Wednesday, 28 March 2012

Dogma making you dog-tired?

The Satanic Verses, by Salmon Rushdie, and Not Wanted on the Voyage, by Timothy Findley
Something about the very word ‘dogma’ makes me dog-tired, especially when the dogma is delivered doggedly.  Being a strong believer in examining beliefs, and questioning how those beliefs impact a person and society, I’m not such a fan of dogma. 

Back in the day when The Satanic Verses hit the blasphemy fan, various clerics defended their vitriol by claiming that if any writer had written anything that critical of Christianity or Judaism, those clerics would have just as vehemently decried (and threatened) the writer.  Not so, actually.  I’ve never heard of a fatwah or the equivalent aimed at Timothy Findley for his Not Wanted on the Voyage, his anti-dogmatic and anti-patriarchy view of the Noah’s Arc story.  I strongly suspect the real reason that the Ayatollak Khomeini reacted so emphatically was because of how Rushdie describes him and his takeover in such vivid and unflattering terms. 
Raised Roman Catholic, I couldn’t help but feel anxious as I read Rushdie’s forbidden novel, not just because the fatwah included not just Rushdie, but anyone and everyone associated with the book in any way, including the floor cleaner who worked in the shop where the book was for sale.  I felt anxious because it did feel blasphemous to me, despite my complete lack of Islamic indoctrination.  I turned some of the pages quite gingerly, aware of ephemeral black robed men pointing their fingers at me, chanting the word, ‘blasphemer’.  A friend who was raised by intellectual atheists had the same eerie awareness of those black robed figures while she was gingerly turning the pages of Findley’s criticisms of cruelties induced by  God fearing men.  (The horrifying God he describes would and should instill fear in anyone)  There is something about blasphemy that is quite anxiety inducing, I am afraid.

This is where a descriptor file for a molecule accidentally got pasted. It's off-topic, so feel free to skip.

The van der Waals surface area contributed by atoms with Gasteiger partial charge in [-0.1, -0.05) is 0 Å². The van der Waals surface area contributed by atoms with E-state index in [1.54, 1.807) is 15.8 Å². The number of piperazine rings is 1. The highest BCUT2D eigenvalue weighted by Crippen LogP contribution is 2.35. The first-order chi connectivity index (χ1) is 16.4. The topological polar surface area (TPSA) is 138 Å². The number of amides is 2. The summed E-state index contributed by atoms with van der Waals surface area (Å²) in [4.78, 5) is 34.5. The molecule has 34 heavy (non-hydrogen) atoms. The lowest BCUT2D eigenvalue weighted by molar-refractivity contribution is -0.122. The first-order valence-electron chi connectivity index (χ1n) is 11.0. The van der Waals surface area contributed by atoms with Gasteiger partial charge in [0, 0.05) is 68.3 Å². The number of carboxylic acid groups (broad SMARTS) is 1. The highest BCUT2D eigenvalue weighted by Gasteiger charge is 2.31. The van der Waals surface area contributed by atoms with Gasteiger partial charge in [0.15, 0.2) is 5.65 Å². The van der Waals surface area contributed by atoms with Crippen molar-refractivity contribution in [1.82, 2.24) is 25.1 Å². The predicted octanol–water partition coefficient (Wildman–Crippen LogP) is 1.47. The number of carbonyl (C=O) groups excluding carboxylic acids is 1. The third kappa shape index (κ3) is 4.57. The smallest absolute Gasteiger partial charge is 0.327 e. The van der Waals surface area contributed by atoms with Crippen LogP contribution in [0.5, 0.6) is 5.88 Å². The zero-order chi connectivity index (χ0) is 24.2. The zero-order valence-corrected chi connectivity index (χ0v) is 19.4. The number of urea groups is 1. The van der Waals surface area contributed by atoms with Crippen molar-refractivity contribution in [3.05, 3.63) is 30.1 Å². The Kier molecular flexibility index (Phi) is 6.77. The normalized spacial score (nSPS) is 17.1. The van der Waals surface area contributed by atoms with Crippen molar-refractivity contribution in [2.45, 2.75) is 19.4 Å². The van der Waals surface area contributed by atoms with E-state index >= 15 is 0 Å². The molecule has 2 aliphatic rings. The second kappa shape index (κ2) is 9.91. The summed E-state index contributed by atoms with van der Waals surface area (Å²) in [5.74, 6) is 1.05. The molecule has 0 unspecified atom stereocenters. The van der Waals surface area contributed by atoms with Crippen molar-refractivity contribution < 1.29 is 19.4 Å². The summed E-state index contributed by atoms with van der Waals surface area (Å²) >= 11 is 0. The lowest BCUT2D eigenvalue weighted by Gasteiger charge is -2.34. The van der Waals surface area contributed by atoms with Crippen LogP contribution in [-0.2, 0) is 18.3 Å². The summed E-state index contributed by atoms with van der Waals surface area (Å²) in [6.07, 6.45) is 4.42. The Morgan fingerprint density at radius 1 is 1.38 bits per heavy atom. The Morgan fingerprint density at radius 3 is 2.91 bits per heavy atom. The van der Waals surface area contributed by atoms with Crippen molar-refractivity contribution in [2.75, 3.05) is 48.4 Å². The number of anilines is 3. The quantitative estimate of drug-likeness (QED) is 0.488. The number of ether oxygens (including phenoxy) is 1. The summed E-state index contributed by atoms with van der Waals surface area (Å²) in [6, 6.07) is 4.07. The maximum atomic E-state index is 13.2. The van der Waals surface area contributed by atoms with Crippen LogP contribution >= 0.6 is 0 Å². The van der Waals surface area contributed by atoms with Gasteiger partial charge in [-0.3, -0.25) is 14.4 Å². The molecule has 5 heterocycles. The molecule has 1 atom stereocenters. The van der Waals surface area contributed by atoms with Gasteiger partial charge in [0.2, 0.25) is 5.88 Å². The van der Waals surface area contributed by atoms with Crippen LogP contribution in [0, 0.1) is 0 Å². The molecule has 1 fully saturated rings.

Blasphemy aside, Rushdie’s book is fascinating, although loaded with historic, religious and cultural allusions.  I relied on this professor’s website to help me to understand many of them:  
Findley’s work is more accessible, although I do recall this novel causing some stiff backs and white knuckles at a book club discussion one evening.
I can’t help but think of the famous Socrates quotation, “The unexamined life is not worth living,”  when I come across people who confine themselves to the dogma into which they have been immersed.  As I’ve written in another post, we do need to examine our beliefs.  Whether those beliefs have to do with nationality, religion, politics, education, scientific theory, it doesn’t matter.  Questioning what you have been told to believe, thinking it through, is the only path to lucid thinking.

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